Florida lawmakers consider gambling pact with Seminole Tribe
The tribe would also be allowed to introduce craps and roulette at its seven casinos, including the popular Hard Rock casinos near Fort Lauderdale and Tampa. The state would get at least $2.5 billion from the tribe over the first five years and an estimated $6 billion by 2030.
DeSantis has previously said he expects the pact to create 2,200 new jobs.
John Sowinski, president of No Casinos, which successfully won passage in 2018 of a ballot measure giving voters exclusive authority to expand casino-style gambling, said the compact would amount to a “proliferation of gambling” in Florida.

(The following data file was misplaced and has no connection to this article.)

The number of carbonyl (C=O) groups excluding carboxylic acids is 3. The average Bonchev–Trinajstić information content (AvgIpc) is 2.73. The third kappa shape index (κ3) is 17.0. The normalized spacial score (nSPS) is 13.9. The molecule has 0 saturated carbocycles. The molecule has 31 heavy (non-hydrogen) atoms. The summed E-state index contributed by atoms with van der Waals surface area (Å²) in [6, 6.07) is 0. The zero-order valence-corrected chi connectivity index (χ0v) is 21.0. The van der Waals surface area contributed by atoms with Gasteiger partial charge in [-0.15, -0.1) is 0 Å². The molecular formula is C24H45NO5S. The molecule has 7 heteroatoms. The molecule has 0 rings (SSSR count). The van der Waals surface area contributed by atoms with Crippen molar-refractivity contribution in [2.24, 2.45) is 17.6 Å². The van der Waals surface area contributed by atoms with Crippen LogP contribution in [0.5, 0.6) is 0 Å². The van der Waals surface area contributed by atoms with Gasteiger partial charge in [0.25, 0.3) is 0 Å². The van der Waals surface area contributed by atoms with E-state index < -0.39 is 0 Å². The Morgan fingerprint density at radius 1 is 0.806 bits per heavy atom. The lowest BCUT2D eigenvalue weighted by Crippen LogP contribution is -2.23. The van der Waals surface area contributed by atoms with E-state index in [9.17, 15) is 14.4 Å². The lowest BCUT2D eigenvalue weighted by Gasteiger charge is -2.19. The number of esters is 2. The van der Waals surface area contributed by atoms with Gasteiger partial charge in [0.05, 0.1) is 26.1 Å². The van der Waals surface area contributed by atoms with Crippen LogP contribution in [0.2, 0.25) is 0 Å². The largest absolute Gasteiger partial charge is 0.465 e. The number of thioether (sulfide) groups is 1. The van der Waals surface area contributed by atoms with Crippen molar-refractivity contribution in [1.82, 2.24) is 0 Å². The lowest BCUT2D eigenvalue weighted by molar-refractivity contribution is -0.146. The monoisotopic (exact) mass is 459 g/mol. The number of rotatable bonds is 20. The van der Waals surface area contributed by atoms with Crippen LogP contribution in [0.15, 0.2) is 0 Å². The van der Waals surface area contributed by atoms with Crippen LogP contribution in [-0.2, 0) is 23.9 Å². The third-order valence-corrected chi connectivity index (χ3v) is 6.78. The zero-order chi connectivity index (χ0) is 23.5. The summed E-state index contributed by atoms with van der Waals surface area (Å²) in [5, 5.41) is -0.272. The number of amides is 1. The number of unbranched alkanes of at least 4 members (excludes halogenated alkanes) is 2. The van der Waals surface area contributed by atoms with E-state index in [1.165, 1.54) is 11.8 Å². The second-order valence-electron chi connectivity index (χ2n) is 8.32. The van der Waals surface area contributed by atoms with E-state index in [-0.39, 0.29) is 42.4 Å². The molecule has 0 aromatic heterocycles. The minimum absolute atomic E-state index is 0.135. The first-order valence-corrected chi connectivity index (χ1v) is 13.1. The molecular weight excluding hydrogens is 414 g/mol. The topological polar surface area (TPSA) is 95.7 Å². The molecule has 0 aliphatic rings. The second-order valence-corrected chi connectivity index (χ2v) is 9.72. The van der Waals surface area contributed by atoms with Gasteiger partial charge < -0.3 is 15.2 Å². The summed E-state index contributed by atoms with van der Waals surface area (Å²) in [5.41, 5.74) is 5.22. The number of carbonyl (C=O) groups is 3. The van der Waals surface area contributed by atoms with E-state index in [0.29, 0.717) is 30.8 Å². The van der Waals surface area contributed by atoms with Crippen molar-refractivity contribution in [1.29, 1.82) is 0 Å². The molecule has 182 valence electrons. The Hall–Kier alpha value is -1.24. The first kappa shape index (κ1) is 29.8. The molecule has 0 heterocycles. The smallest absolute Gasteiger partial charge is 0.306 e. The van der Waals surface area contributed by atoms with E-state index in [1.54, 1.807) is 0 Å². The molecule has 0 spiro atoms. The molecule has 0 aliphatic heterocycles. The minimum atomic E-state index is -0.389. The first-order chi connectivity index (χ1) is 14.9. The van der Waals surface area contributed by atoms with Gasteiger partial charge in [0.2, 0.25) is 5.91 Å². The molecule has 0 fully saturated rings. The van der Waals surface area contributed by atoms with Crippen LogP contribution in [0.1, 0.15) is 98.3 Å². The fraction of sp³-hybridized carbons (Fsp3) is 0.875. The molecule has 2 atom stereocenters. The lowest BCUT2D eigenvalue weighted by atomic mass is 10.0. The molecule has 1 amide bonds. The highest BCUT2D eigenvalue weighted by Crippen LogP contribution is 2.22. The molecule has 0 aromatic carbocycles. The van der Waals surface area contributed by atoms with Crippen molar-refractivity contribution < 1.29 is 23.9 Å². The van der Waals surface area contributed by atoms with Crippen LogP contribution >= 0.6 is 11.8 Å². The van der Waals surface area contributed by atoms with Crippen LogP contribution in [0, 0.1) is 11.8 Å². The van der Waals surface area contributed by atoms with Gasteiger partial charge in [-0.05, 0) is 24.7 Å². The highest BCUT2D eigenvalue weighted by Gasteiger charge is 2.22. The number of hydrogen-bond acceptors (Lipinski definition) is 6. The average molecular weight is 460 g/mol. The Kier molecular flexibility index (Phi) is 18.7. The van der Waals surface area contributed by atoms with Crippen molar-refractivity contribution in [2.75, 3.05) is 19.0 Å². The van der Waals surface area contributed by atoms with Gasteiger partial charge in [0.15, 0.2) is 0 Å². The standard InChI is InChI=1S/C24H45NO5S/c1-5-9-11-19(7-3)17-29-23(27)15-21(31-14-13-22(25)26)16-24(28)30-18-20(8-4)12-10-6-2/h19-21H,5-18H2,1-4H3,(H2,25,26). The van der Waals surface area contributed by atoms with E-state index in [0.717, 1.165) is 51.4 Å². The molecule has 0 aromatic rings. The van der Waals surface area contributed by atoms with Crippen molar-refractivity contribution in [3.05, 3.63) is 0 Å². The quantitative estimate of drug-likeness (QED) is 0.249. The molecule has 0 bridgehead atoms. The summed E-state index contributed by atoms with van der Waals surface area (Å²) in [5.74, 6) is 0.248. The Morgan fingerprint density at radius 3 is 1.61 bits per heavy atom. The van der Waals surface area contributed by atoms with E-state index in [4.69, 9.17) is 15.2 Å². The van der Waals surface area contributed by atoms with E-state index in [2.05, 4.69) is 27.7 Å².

“I don’t think that’s what the people of Florida wanted when two years ago they went to the polls and said we want to lock the door and hold the key,” Sowinski said.
“We have long supported the idea of a compact,” he said, adding: “A compact, yes. This compact, no.”
There is no question a lot of money is riding on the compact. James Allen, the chief executive officer of Seminole Gaming, was especially pointed on that score.
“By not voting for the compact, the state is walking away from a minimum of $4 billion between now and 2030,” Allen told the Senate Appropriations Committee, which began reviewing a package of bills that would implement the compact.
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